At these times, if we're lucky, sunset, beach or no sunset, beach, time can slow down enough that we have time to be conscious of the way life is flowing over us. Like the way weather is sometimes perfect enough to fit like a favorite sweater, sometimes you can actually see memories as you build them. This was one of those times.
From there, to Sacramento, where, after 25 years of driving myself, I can finally find my grandparents' house without getting on the wrong freeway.
My grandparents have reached late December, I think, which makes every visit precious and bittersweet. This time, my grandfather was angry. He is not going gently into that good night. He can't stand being old. "You live long enough and eventually they've taken everything away that you enjoy doing," he said, more than once.
"But we've had a great ride," my grandmother countered.
"I DON'T CARE!' thundered Grandpa.
He's bored, Sandra Bullock told me later. All he wants, he says, is to have a place to go where he can play pool with other old guys.
Every visit, I hope, adds at least a month to their lives. My grandfather turns 90 in two months.
What they have now, mostly, are great old stories about their lives. Some of them I've heard many times. Some they now tell more than once during a single visit. Others I've never heard before. I know they lived on Ocean Parkway in Brooklyn, in a one-bedroom apartment. I know that my dad, as a very little kid, walked around the army base in St. Augustine, Florida, pointing out all of the officers, making my enlisted grandfather salute each of them over and over.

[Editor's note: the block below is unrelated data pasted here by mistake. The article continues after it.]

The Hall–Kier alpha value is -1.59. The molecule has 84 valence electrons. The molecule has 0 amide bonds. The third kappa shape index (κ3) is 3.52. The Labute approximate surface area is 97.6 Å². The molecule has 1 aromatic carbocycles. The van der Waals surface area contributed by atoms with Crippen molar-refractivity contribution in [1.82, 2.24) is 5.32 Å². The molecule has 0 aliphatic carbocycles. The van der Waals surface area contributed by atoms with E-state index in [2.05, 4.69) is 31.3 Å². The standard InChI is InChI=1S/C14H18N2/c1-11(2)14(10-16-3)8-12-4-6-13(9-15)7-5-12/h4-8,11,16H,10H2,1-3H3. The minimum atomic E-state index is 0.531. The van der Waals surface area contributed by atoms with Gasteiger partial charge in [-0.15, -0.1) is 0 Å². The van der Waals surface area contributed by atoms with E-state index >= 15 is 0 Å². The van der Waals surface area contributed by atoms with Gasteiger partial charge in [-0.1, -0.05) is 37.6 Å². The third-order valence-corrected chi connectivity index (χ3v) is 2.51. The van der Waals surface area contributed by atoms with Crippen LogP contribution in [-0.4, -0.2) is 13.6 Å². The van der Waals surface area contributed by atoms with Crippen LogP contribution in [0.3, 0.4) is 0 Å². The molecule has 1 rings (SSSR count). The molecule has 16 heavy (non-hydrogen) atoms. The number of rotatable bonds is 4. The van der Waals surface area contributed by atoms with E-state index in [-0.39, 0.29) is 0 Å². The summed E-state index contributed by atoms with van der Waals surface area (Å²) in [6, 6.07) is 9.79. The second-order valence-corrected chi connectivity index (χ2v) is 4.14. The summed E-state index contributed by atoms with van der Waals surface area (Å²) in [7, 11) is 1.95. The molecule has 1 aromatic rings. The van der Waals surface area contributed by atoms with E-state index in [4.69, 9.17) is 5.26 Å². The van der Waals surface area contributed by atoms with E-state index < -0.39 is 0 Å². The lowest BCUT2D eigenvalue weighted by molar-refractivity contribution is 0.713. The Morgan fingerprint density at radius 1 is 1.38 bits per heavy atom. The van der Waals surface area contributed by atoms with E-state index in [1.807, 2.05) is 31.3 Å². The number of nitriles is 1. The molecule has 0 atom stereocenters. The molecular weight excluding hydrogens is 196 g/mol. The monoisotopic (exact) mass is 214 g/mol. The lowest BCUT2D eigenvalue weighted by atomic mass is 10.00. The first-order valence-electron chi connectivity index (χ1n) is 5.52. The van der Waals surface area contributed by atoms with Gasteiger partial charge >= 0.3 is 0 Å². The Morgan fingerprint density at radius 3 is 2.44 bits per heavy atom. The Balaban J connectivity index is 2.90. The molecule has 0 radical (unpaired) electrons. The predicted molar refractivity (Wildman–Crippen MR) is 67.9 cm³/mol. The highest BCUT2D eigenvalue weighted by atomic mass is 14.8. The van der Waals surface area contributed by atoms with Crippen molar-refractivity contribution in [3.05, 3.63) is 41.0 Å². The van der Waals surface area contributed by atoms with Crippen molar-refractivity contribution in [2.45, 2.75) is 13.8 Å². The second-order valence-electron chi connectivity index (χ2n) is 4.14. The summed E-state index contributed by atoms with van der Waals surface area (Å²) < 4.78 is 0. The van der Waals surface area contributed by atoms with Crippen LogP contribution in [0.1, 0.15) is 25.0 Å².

I know that my grandfather left the dress factory in 1959, a year in which, I now sometimes have to remind them, I was not yet born. I have heard many times that there friends used to climb through their kitchen window on Ocean Parkway and offer to babysit my dad, but Sandra Bullock has not and I don't really care if I have to hear about it 100 more times. I won't get bored.
When Noodle's Mom and I were little kids, my parents would pack us off to my grandparents house in Massapequa, Long Island, for a week each summer. Every year my grandmother would fill our heads with images of the wondrous, amazing things to be found in New York.
The two things I loved above all else were the Empire State Building and the Automat. One of my favorite childhood memories: driving our 1967 Plymouth Barracuda convertible down 5th Avenue, on the way to my grandparents' place. Stopping at a light a 27th and 5th. My dad hitting a button and putting the top down. Looking up and seeing the Empire State Building rising up in front of us.